Ramp It Up
Greg Schneider began working for UPS when he was in high school, loading packages into UPS trucks and trailers. It’s the only company he’s ever worked for during his 36-year career. But it’s not his only “job”.
Schneider has always had a heart for volunteer work, spending his four children’s childhoods coaching soccer and basketball and helping out at church events.
“We kind of always volunteered. I wasn’t always able to give money, I was able to give my time,” Greg says. “So, that’s just the way I’ve been and I enjoy giving my time if it’s available.”
As a driver, Schneider takes on additional duties such as being the volunteer coordinator for UPS in the Ohio/Kentucky River Valley area. In collaboration with UPS, Access Is Everything (AIA) and People Working Cooperatively (PWC), Schneider started “Ramp It Up For Veterans”—a project that installs ramps for veterans, or the families of deceased veterans, in need.
Giving Back to Veterans
A true ambassador for UPS, which has an initiative to hire 50,000 veterans and spend 5,000 volunteer hours benefitting veterans, Greg has organized UPS reps from Ohio to Seattle to donate time and energy building ramps for veterans.
After three years, Greg and groups of volunteers have installed twenty-eight ramps for veterans and families with disabilities.
Access Is Everything chairman, Jimmy Dee Dorset says, “We would not be able to do this for the variety of veterans we have helped without UPS’ assistance”. The UPS Foundation buys the materials and UPS employees come together to install them—quickly. One ramp should take half a day to install, but Greg and his teams do it in just two hours.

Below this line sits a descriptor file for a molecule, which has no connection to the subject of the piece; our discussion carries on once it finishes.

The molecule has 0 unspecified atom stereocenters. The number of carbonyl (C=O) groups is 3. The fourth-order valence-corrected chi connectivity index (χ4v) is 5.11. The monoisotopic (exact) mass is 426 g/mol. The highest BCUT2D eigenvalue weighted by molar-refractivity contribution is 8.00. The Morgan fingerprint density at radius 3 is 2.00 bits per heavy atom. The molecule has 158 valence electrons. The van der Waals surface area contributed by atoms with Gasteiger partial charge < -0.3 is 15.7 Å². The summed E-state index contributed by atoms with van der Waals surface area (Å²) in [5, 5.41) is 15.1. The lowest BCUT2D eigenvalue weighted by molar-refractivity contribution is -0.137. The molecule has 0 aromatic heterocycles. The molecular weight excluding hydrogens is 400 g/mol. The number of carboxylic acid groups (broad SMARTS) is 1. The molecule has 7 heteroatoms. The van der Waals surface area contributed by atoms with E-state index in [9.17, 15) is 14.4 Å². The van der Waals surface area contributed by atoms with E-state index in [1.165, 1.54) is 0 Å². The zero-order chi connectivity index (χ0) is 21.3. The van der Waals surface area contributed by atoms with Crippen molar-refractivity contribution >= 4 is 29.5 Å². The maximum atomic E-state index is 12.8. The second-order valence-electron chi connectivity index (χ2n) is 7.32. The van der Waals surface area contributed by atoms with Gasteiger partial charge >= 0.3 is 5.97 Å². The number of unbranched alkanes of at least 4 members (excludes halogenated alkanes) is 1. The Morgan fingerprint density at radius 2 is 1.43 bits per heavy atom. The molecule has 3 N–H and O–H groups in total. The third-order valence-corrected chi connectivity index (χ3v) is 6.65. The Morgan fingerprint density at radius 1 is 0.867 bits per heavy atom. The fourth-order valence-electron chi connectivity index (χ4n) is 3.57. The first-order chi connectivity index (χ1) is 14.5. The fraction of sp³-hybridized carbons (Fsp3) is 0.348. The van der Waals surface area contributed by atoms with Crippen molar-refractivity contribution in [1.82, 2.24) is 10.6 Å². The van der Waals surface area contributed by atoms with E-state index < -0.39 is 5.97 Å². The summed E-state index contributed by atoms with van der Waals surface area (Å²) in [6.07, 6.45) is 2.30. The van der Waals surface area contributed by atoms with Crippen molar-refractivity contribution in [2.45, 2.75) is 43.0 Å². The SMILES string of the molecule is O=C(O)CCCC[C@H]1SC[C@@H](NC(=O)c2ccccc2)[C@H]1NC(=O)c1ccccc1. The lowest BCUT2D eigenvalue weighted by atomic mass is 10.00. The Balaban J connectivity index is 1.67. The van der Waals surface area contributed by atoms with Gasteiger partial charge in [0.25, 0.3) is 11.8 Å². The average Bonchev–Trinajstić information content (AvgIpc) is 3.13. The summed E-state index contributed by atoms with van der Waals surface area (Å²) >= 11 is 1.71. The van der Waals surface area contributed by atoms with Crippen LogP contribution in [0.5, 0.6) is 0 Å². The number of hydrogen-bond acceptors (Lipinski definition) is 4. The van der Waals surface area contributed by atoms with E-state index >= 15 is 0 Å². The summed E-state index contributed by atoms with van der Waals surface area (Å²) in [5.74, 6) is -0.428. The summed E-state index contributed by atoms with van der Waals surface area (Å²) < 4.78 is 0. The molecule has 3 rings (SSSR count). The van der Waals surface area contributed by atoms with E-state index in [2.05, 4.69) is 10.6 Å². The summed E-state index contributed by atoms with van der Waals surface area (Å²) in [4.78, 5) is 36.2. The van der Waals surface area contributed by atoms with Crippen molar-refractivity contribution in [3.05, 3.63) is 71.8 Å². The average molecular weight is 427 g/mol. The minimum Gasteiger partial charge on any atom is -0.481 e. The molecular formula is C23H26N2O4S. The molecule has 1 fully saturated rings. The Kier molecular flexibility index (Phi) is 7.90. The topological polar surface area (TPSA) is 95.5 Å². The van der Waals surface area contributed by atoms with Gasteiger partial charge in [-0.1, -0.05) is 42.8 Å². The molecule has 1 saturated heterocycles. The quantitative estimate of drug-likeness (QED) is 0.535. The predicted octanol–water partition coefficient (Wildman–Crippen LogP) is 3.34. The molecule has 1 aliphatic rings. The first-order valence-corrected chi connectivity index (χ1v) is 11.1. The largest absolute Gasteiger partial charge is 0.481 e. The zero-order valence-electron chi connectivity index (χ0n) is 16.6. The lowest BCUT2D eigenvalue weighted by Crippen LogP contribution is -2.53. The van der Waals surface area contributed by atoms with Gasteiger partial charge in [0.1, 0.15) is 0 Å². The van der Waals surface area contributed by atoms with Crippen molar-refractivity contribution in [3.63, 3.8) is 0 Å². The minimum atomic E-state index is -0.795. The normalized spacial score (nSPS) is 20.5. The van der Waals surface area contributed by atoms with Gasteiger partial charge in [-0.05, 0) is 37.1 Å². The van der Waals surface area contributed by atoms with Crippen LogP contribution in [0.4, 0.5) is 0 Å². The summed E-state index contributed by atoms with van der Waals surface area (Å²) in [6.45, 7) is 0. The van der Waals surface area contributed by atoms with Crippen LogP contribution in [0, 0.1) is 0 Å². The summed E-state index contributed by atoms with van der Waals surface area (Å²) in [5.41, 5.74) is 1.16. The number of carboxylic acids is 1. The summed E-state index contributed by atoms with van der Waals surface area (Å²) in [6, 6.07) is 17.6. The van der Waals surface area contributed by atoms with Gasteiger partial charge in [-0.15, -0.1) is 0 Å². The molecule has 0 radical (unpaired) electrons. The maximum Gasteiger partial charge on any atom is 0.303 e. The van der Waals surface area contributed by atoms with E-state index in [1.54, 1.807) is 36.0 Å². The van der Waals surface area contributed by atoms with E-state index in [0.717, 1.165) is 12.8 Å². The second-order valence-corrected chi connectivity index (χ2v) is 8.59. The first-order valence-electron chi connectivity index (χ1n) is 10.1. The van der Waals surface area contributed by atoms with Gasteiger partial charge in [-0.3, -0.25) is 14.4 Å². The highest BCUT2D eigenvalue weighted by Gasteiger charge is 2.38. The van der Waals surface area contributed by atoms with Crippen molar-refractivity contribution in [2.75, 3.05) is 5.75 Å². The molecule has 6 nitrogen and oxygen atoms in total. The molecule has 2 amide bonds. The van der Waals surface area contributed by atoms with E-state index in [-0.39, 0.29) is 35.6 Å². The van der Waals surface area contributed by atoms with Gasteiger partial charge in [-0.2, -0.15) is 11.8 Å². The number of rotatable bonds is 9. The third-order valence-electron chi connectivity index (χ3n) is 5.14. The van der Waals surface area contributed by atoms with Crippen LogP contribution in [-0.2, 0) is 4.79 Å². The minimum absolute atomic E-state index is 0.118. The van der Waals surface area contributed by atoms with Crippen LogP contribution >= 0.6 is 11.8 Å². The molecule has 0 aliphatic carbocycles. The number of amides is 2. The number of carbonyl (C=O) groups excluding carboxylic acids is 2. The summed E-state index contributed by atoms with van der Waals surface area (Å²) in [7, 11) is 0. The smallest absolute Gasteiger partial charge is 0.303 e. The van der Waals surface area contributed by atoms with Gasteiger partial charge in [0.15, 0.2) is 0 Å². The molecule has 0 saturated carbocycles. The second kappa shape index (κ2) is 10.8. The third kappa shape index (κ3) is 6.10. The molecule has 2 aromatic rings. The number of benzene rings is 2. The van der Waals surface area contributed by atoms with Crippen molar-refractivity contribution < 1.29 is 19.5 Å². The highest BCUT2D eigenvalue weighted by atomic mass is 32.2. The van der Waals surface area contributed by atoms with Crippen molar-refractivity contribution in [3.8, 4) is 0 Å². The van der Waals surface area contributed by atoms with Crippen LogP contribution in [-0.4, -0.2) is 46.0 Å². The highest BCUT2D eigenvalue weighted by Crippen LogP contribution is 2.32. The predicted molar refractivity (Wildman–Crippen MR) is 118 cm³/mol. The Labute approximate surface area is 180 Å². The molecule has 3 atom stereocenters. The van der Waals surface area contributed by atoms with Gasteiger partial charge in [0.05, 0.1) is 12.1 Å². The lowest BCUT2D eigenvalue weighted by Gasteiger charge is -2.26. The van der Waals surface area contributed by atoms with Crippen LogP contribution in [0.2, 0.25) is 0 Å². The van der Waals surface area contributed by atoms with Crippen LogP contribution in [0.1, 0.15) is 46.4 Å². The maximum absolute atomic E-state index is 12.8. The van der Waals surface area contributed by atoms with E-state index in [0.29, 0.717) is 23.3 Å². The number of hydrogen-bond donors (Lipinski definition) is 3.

“It’s a great way to give back, and it’s very rewarding when you go to a house and there’s nothing and you could leave two hours later and there’s a ramp for that person to go all the way out of their house,” he says. Schneider and team are motivated by “seeing the first-hand impact you can make on a veteran’s life or a family member’s life, to give back to someone who has given us so much.”
Brothers and Sisters in Arms
With a nephew currently on active duty and a late father-in-law who was a veteran, Greg feels compelled by a sort of call to arms, and the community it inspires. It’s not uncommon to see a WWII veteran helping an Afghanistan veteran, Iraqi veteran or a Vietnam vet.
Greg spends a lot of time with the recipients leading up to the main event, so they understand and are comfortable with his team and the project. At the end, they ask the recipient to come outside to try out their new ramp.
“They’re like a little kid at Christmas, counting the days, Greg says. “We bring out the veteran or the family member … and then we get them to try it for us. It’s eye-watering and it’s very touching, but it’s so worth the while of what you’re doing for somebody. I can’t explain how it makes you feel. Making an impact on someone’s life. It’s a great way to make a difference.”
“UPS has been a wonderful partner”, Dowsett remarks. “I just love them.”